The United States women's national team has a relatively short history dating back to just 1986. Over the following three decades, the Americans had a tremendous amount of success, dominating opponents and picking up over 25 total championships. Arranged in a 4-3-3 for this best XI, here are the best eleven ladies (and one super sub for good measure) to ever dawn the red, white and blue.
Let’s start from the back. In considering an all-time best XI, you have to take Hope Solo in goal. You may hate her, you may love her, but you cannot deny her production. She’s made 202 appearances with national team and holds the records for wins (153) and shutouts (102).
Solo’s a highly skillful, athletic and vocal leader who shows up in the biggest moments. Many also know her for the drama she’s been known to create off the field, which has gotten her into a lot of trouble recently, but she’s a spectacular shot-stopper.
If we're ever doing an article on which U.S. Soccer XI we’d want for a reality show, Solo would be our first pick too.
This backline is heavy with ‘99ers. We’ve seen some fantastic outside backs in recent years from Meghan Klingenberg to Kelley O’Hara, but when it comes to work ethic, heart, versatility and that type of hard-nosed defending that ensures no player gets by, Brandi Chastain is your woman.
If you don’t know Brandi Chastain for all these qualities than you know her as the woman who promptly removed her shirt after scoring the penalty to win the 1999 World Cup for the U.S. In addition to 1999, she won another in 1991 and tacked on three Olympic gold medals. Not too shabby.
Not only was Christie Rampone in that 1999 FIFA World Cup squad, she is STILL playing at the highest level of professional soccer today at 41 years of age for NWSL club Sky Blue FC.
She has been an absolute rock in the backline for club and country for 20 years, appearing in five World Cup and four Olympics. Her strength, leadership, ability to read the game and consistency is unparalleled in women’s soccer. She is living proof that age is nothin’ but a number and continues to push the standard and inspire teammates and fans.
Rampone says she'll hang up her boots after this year, but we have a feeling that may not be true.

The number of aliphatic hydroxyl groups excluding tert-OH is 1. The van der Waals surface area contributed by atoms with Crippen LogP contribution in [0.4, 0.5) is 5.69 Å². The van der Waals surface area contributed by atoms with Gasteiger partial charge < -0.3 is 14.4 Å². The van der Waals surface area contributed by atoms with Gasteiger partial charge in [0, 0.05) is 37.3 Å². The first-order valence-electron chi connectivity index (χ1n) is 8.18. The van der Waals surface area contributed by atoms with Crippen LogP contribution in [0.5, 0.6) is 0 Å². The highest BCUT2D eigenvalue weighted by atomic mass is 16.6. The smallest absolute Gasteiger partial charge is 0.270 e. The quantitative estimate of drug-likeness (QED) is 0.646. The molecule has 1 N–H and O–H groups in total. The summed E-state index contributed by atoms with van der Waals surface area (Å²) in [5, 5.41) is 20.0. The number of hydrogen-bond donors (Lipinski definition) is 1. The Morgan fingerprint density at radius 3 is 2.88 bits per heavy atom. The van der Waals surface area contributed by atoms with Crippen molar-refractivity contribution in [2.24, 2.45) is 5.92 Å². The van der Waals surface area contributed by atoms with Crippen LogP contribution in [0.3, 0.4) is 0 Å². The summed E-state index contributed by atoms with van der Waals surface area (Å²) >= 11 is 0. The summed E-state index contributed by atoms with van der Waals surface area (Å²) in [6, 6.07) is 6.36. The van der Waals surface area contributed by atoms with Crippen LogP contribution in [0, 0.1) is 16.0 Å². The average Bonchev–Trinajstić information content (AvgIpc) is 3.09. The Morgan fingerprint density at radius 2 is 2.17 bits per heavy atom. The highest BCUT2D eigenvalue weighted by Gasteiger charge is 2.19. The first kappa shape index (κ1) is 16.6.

Overbeck was never the flashy, larger than life player whose face became nationally known, but day in, day out she did her job for the U.S., and she did her job better than anyone else.
How good was Carla Overbeck? Not only did she win four NCAA championships during her time at UNC from 1986-1989, but the team was unbeaten. Yep, for 94 games teams around the country could never get the better of a UNC defense with Overbeck at the helm.
She captained the national team in the 1995 and 1999 World Cups and the 1996 Olympics. She was one of two players to play every single minute of those three tournaments. Though Overbeck was never a household name, her legendary status in U.S. women’s soccer history cannot be overstated.
Who was the other player to play every minute at the 1995 and 1999 World Cups and 1996 Olympics? Joy Fawcett.
She would also go on to play every single minute in the 2000 Olympics and at the 2003 World Cup. She was not only tireless and sturdy in defense but a potent offensive threat. She's the highest scoring defender in USWNT history. Fawcett finished her career with a whopping 239 caps for the national team.
Dubbed the “Queen of Caps”, Lilly absolutely shattered the record for national team appearances by a man or woman with 354 (including 332 starts) in a career that spanned 23 years. And she made the most of those cpas, scoring 130 goals (third all-time) and notching 106 assists (second all-time).
As a midfielder, those stats are insane. Without Lilly's goalline clearance in 1999, we would never have had the Brandi Chastain moment to talk about. Her longevity was a reflection of an unwaivering dedication to her country, and she proved to be the lifeblood for a transitioning team when Hamm, Foudy and the other members of the golden generation retired.
She had the mane of a lion and the heart and tenacity of one when it came to the national team. You did not want to be in the way of Michelle Akers on the field. She found a way to get to every ball, was a beast in the air and could deliver the sorts of tackles that left players hesitant to come in her vicinity. The midfield was her domain.